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Indian History for Young Folks by  Francis S. Drake


 

 

THE INDIANS AT THE PRESENT DAY

[504] THE surrender of the frenzied ghost-dancing Sioux on that winter day in January, 1891, brought to a close for all time the Indian wars in our country. Since the disbanding of that formidable, magnificent force which received their unconditional submission it has not again been necessary to carry on hostilities against the Indian tribes. Nearly three decades have passed since that time without the firing of a hostile shot between the Government forces and the Indians, so that we are justified in calling the Sioux outbreak of 189091 the last Indian war. Most of the fierce warriors of that day have now passed on to the land of the Great Spirit, their latter days having been passed in peaceful pursuits on their reservations. Their sons and daughters, like their white brothers and sisters, are brought up in the environment of peace, passing their early, formative years in the reservation schools instead of the hostile camp, and taught to appreciate the benefits of a life of civilization.

Our country, however, is still burdened with the unsolved Indian problem, although to-day it is in a better way of being solved than ever before. The expensive and complicated machinery for the management of Indian affairs has in the past been much in the way of the elevation of the Indians in the scale of civilization. Due to the lack of permanency in the policy of the administration of Indian affairs, the solution of the Indian problem has been greatly retarded. The Indians were filled with a feeling of distrust in the white race, and it was difficult in the past to get the tribes to accept the protection and fostering care of the Government. After the completion of the great railway systems to the Pacific a great pressure of population set in westward, until, about 1885, it became the problem of the Government to adopt some method which would prevent the Indians living in the Indian Territory from being pushed back into the wilderness. The Indian Territory had once been remote from civilization, but now the country to the west was being rapidly filled up with whites, and the Indians had to make a final stand for existence. To continue the Government system of rations meant for the Indians a life of dependence and little or no progress in solving their problem.


[Illustration]

UNITED STATES INFANTRY IN WINTER RIG.

In 1887, therefore, by the enactment of the Dawes bill, a new solution [505] was proposed, to be effected by breaking up the tribal relation and substituting in its stead individual ownership of land. Lands were to be allotted to the Indians in severalty; each head of a family was to receive a quarter-section and smaller allotments were to be provided for others. The allotted Indians were also to be protected against land-sharks by a provision which prohibited the Indians from conveying their land for a period of twenty-five years. To the Indians receiving allotments was also to be given the rights of citizenship. It was hoped that this policy would soon solve the Indian problem by gradually merging the race into the body politic of the nation.

Allotment of land in severalty, with patents conferring fee-simple title and inalienable for a certain period, had been proposed as a policy as far back as 1815. In later years homestead rights also were opened to Indians in several of the Western States—in Michigan in 1875 and in other States later, but very few Indians availed themselves of these opportunities to secure farms. The tribal ties and the easy reservation life still kept too strong a hold upon them. But the Government continued to persist in its policy to induce the Indians to accept land in severalty, expecting that by becoming an owner of his own farm the Indian would gradually overcome his natural antipathy to systematic labor and become a self-supporting and independent citizen. The Indian's natural reluctance against breaking away from his tribal relation has, however, been gradually overcome in recent years, due to the more liberal policy adopted by the Government, and the various tribes are now accepting these conditions in larger numbers each year, engaging in settled pursuits and becoming citizens. For example, in 1907, the Five Civilized Tribes in Oklahoma, who now number 101,506 enrolled members, accepted their lands in severalty and were merged into the body politic of their State.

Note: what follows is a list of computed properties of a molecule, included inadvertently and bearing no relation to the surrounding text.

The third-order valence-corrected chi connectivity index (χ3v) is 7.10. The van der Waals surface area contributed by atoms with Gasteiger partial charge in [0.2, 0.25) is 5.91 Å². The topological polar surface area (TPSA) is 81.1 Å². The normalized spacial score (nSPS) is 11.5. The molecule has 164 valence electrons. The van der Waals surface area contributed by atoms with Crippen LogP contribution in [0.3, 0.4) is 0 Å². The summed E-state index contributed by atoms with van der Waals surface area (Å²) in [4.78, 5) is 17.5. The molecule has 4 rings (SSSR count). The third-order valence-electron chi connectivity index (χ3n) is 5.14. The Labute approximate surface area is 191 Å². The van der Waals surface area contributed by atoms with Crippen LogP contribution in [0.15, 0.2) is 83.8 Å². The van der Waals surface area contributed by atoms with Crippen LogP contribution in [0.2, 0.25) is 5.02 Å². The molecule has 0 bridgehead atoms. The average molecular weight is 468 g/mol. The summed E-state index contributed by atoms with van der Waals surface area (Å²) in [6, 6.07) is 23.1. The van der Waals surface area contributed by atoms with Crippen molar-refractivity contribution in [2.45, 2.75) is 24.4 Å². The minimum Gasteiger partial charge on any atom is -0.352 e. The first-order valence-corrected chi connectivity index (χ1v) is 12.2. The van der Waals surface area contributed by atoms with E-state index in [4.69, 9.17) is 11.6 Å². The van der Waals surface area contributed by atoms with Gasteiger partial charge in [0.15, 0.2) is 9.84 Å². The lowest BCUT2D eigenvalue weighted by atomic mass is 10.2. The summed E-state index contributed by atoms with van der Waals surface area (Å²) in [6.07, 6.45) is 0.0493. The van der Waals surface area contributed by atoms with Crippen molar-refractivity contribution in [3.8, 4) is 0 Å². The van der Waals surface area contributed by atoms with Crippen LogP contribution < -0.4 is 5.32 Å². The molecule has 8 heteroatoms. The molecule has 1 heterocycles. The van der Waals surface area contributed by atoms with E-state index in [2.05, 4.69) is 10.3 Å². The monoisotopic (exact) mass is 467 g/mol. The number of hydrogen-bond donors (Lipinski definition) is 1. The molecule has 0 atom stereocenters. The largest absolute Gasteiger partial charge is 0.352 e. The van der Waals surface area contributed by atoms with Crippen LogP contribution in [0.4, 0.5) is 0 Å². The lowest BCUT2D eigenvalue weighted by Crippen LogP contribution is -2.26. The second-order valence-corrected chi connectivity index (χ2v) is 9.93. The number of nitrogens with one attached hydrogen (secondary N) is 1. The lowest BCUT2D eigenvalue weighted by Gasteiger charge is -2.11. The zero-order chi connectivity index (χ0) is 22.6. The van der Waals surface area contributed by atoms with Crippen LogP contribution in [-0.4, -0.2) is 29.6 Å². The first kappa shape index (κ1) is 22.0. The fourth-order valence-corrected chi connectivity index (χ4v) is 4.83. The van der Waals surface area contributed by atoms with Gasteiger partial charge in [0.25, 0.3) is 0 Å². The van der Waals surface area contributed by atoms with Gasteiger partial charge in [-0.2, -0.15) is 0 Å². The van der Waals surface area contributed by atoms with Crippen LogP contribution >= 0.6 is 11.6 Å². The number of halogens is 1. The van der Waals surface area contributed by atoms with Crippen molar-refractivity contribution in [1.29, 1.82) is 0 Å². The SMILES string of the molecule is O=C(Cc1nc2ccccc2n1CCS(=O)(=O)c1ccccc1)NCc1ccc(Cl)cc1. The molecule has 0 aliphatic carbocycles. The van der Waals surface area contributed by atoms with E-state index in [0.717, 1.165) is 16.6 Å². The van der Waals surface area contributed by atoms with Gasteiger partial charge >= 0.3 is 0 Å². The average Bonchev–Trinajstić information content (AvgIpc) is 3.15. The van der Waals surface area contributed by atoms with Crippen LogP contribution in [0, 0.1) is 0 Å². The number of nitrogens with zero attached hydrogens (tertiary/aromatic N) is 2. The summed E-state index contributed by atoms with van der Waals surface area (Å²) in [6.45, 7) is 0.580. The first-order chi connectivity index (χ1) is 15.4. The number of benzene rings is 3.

Great progress, especially at the present time, is being made in the education of the Indian, upon the success of which, probably more than all other things combined, depends the solution of the Indian problem. About 1873 the educational idea was inaugurated by Congress, with an appropriation of twenty thousand dollars, and the sums appropriated for this purpose have grown annually until, in 1917, they passed the five million-dollar mark. "The schools provided for in this manner were located for the most part on the different Indian reservations, but in 1878 seventeen Indians, who were prisoners in Florida, were sent as an experiment to a normal and industrial school for negroes which had been opened a decade before in the abandoned war barracks at Hampton, Virginia. The hope that the young Indians, when removed from the enervating influence of the reser- [506] vation, would progress more rapidly in the arts of civilization were well founded. Consequently, Captain R. H. Pratt was authorized to bring fifty more Indians from Dakota, and in 1879 an abandoned army post at Carlisle, Pennsylvania, was made into the United States Training and Industrial School for Indians." Located off the reservation, in an environment of civilization, where the students came in contact with the civilization of the whites and were influenced by their habits and customs, this experiment met with great success, and Carlisle now offers to Indian youths advantages unexcelled by any school in the land. That many Indian boys have taken advantage of the well-balanced industrial education to be obtained there is evident from the fact that over eight hundred students were in attendance in 1917. The graduates of this institution represent upwards of seventy different tribes. Unfortunately, in 1918, on account of the tremendous cost of carrying on the Great War, the Government found it necessary to close this school, transferring the students to the Haskell Industrial School in Kansas and other Western schools. It is expected that the closing of Carlisle is only temporary, and that when the war is over its doors will be opened again and the work which has accomplished so much in reclaiming the Indian boys and girls and fitting them to take their places in civilized society will be resumed.